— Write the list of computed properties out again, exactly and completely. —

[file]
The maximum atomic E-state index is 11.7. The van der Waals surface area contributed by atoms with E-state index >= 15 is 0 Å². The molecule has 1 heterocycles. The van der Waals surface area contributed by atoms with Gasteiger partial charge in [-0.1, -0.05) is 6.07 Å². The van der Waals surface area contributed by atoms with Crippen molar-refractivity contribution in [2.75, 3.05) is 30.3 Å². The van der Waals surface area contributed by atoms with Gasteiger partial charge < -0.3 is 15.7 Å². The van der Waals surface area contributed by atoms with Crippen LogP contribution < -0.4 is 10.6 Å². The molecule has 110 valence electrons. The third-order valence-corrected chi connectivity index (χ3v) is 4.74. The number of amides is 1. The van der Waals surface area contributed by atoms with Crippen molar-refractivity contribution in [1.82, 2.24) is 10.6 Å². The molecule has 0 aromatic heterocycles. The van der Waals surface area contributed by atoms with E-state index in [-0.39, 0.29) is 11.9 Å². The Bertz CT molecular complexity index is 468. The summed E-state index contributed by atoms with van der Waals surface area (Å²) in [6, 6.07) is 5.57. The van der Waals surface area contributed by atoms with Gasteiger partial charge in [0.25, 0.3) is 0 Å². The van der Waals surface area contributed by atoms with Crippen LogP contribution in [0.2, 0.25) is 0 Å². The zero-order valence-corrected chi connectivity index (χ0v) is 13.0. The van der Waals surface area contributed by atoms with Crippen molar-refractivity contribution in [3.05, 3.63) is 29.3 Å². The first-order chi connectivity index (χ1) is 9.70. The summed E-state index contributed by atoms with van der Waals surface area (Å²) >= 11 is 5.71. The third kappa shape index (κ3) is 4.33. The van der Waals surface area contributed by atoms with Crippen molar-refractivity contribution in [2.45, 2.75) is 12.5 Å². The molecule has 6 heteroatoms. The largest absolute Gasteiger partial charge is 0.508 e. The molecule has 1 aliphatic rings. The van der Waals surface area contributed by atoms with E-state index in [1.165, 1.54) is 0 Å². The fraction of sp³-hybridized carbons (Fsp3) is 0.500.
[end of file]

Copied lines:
The maximum atomic E-state index is 11.7. The van der Waals surface area contributed by atoms with E-state index >= 15 is 0 Å². The molecule has 1 heterocycles. The van der Waals surface area contributed by atoms with Gasteiger partial charge in [-0.1, -0.05) is 6.07 Å². The van der Waals surface area contributed by atoms with Crippen molar-refractivity contribution in [2.75, 3.05) is 30.3 Å². The van der Waals surface area contributed by atoms with Gasteiger partial charge < -0.3 is 15.7 Å². The van der Waals surface area contributed by atoms with Crippen LogP contribution < -0.4 is 10.6 Å². The molecule has 110 valence electrons. The third-order valence-corrected chi connectivity index (χ3v) is 4.74. The number of amides is 1. The van der Waals surface area contributed by atoms with Crippen molar-refractivity contribution in [1.82, 2.24) is 10.6 Å². The molecule has 0 aromatic heterocycles. The van der Waals surface area contributed by atoms with E-state index in [-0.39, 0.29) is 11.9 Å². The Bertz CT molecular complexity index is 468. The summed E-state index contributed by atoms with van der Waals surface area (Å²) in [6, 6.07) is 5.57. The van der Waals surface area contributed by atoms with Gasteiger partial charge in [0.25, 0.3) is 0 Å². The van der Waals surface area contributed by atoms with Crippen LogP contribution in [0.2, 0.25) is 0 Å². The zero-order valence-corrected chi connectivity index (χ0v) is 13.0. The van der Waals surface area contributed by atoms with Crippen molar-refractivity contribution in [3.05, 3.63) is 29.3 Å². The first-order chi connectivity index (χ1) is 9.70. The summed E-state index contributed by atoms with van der Waals surface area (Å²) >= 11 is 5.71. The third kappa shape index (κ3) is 4.33. The van der Waals surface area contributed by atoms with Crippen molar-refractivity contribution in [2.45, 2.75) is 12.5 Å². The molecule has 6 heteroatoms. The largest absolute Gasteiger partial charge is 0.508 e. The molecule has 1 aliphatic rings. The van der Waals surface area contributed by atoms with E-state index in [1.165, 1.54) is 0 Å². The fraction of sp³-hybridized carbons (Fsp3) is 0.500.